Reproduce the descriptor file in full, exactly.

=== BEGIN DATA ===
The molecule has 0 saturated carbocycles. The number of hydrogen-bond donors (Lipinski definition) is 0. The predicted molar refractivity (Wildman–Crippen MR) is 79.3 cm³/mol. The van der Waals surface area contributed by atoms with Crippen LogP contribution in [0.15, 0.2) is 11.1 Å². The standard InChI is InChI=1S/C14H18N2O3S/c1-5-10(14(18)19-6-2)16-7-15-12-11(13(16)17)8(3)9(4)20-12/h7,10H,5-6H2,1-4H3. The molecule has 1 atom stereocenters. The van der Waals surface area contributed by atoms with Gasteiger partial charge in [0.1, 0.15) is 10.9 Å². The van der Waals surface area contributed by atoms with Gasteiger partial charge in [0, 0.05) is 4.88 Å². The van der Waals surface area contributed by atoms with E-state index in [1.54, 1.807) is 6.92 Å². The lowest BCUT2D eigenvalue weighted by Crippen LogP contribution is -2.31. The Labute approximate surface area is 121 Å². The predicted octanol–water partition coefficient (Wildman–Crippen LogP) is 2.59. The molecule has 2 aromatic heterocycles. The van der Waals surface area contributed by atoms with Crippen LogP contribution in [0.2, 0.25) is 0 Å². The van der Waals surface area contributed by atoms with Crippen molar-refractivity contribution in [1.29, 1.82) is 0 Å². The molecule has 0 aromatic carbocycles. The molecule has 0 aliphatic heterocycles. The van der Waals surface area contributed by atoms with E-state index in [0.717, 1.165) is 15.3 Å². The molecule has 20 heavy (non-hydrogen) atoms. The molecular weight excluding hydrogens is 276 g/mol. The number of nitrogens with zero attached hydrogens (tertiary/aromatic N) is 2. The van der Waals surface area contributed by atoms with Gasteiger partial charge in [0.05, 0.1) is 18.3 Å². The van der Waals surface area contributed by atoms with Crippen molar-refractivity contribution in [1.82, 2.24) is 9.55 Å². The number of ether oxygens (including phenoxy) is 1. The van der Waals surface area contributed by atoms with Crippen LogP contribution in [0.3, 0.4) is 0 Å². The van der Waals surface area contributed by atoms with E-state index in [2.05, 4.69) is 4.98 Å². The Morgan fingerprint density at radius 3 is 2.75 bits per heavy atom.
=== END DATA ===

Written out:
The molecule has 0 saturated carbocycles. The number of hydrogen-bond donors (Lipinski definition) is 0. The predicted molar refractivity (Wildman–Crippen MR) is 79.3 cm³/mol. The van der Waals surface area contributed by atoms with Crippen LogP contribution in [0.15, 0.2) is 11.1 Å². The standard InChI is InChI=1S/C14H18N2O3S/c1-5-10(14(18)19-6-2)16-7-15-12-11(13(16)17)8(3)9(4)20-12/h7,10H,5-6H2,1-4H3. The molecule has 1 atom stereocenters. The van der Waals surface area contributed by atoms with Gasteiger partial charge in [0.1, 0.15) is 10.9 Å². The van der Waals surface area contributed by atoms with Gasteiger partial charge in [0, 0.05) is 4.88 Å². The van der Waals surface area contributed by atoms with E-state index in [1.54, 1.807) is 6.92 Å². The lowest BCUT2D eigenvalue weighted by Crippen LogP contribution is -2.31. The Labute approximate surface area is 121 Å². The predicted octanol–water partition coefficient (Wildman–Crippen LogP) is 2.59. The molecule has 2 aromatic heterocycles. The van der Waals surface area contributed by atoms with Crippen LogP contribution in [0.2, 0.25) is 0 Å². The van der Waals surface area contributed by atoms with Crippen molar-refractivity contribution in [1.29, 1.82) is 0 Å². The molecule has 0 aromatic carbocycles. The molecule has 0 aliphatic heterocycles. The van der Waals surface area contributed by atoms with E-state index in [0.717, 1.165) is 15.3 Å². The molecule has 20 heavy (non-hydrogen) atoms. The molecular weight excluding hydrogens is 276 g/mol. The number of nitrogens with zero attached hydrogens (tertiary/aromatic N) is 2. The van der Waals surface area contributed by atoms with Gasteiger partial charge in [0.05, 0.1) is 18.3 Å². The van der Waals surface area contributed by atoms with Crippen molar-refractivity contribution in [1.82, 2.24) is 9.55 Å². The number of ether oxygens (including phenoxy) is 1. The van der Waals surface area contributed by atoms with Crippen LogP contribution in [0.3, 0.4) is 0 Å². The van der Waals surface area contributed by atoms with E-state index in [2.05, 4.69) is 4.98 Å². The Morgan fingerprint density at radius 3 is 2.75 bits per heavy atom.